Bill seemed to steer clear of politics but on the subject of pornography he would start ranting. Anybody connected with porn would be described by Bill as a slimeball. There was also a guy named Owsley Stanley who had been written about in front page stories in the Chronicle as a prolific producer of LSD. It wasn’t until Bill pointed it out to me that the rather loud mouthed guy who hung out with the Grateful Dead was, in fact, Owsley himself.
One peculiar event Bill staged at the Fillmore was the play The Beard by Michael McClure. Wes did a poster for this and I went along to the sparsely attended event but found it to be a bit dull. The high point was the male actor performing oral sex on the female actor.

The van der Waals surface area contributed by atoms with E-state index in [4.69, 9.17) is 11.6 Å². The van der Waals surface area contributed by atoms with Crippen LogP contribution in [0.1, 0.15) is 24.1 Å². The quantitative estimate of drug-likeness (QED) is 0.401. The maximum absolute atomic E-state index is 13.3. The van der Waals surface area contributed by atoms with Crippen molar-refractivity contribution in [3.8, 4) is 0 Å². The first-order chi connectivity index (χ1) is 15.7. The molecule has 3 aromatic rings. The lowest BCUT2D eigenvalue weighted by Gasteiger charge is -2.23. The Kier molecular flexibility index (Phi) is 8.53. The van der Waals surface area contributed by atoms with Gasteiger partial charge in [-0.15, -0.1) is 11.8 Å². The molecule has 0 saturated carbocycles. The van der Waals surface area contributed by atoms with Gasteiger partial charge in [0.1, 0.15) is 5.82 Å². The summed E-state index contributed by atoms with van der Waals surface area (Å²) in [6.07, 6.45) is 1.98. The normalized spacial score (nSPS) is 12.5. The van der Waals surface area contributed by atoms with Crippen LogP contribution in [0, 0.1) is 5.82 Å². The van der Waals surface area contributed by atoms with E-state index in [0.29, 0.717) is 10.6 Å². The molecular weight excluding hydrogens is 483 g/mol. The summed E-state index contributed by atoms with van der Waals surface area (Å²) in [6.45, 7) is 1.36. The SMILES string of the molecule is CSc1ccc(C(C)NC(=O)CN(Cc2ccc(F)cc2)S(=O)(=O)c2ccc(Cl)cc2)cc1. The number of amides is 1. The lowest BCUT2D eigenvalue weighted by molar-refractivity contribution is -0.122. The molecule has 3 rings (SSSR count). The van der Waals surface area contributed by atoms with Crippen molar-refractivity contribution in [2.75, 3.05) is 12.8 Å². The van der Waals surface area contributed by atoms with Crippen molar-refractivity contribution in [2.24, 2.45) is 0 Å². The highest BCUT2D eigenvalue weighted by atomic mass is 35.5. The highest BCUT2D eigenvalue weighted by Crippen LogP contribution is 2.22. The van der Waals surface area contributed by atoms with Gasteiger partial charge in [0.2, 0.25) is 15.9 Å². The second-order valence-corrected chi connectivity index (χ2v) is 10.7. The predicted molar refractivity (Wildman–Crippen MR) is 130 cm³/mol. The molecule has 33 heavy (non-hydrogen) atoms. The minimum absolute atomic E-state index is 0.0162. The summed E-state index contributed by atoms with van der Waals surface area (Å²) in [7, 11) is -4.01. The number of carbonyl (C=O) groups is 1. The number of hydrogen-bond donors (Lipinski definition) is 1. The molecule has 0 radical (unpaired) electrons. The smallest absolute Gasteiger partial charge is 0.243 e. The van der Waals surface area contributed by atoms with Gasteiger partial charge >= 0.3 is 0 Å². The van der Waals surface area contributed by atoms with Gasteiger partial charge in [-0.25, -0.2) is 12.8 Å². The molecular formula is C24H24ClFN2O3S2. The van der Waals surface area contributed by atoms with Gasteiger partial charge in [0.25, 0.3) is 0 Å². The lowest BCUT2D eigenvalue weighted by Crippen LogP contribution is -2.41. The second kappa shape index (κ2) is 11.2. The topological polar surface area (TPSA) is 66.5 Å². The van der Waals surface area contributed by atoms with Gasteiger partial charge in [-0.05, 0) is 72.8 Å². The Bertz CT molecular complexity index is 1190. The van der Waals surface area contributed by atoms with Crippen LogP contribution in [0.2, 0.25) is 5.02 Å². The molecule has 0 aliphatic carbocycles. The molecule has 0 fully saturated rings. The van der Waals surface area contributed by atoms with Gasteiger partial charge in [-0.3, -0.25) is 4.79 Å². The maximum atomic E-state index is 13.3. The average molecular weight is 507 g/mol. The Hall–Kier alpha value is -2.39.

One person I was very impressed by when he and his band turned up for the gig I’d done the poster for was Frank Zappa. With long hair and an interestingly shaped beard he and all the Mothers looked like scary hippies but Frank spoke like someone who was totally straight. I went over to the motel he was staying at on Lombard to talk to him about possible record sleeve design. It came to nothing but I really liked him and bought their first album which was very funny indeed and musically interesting.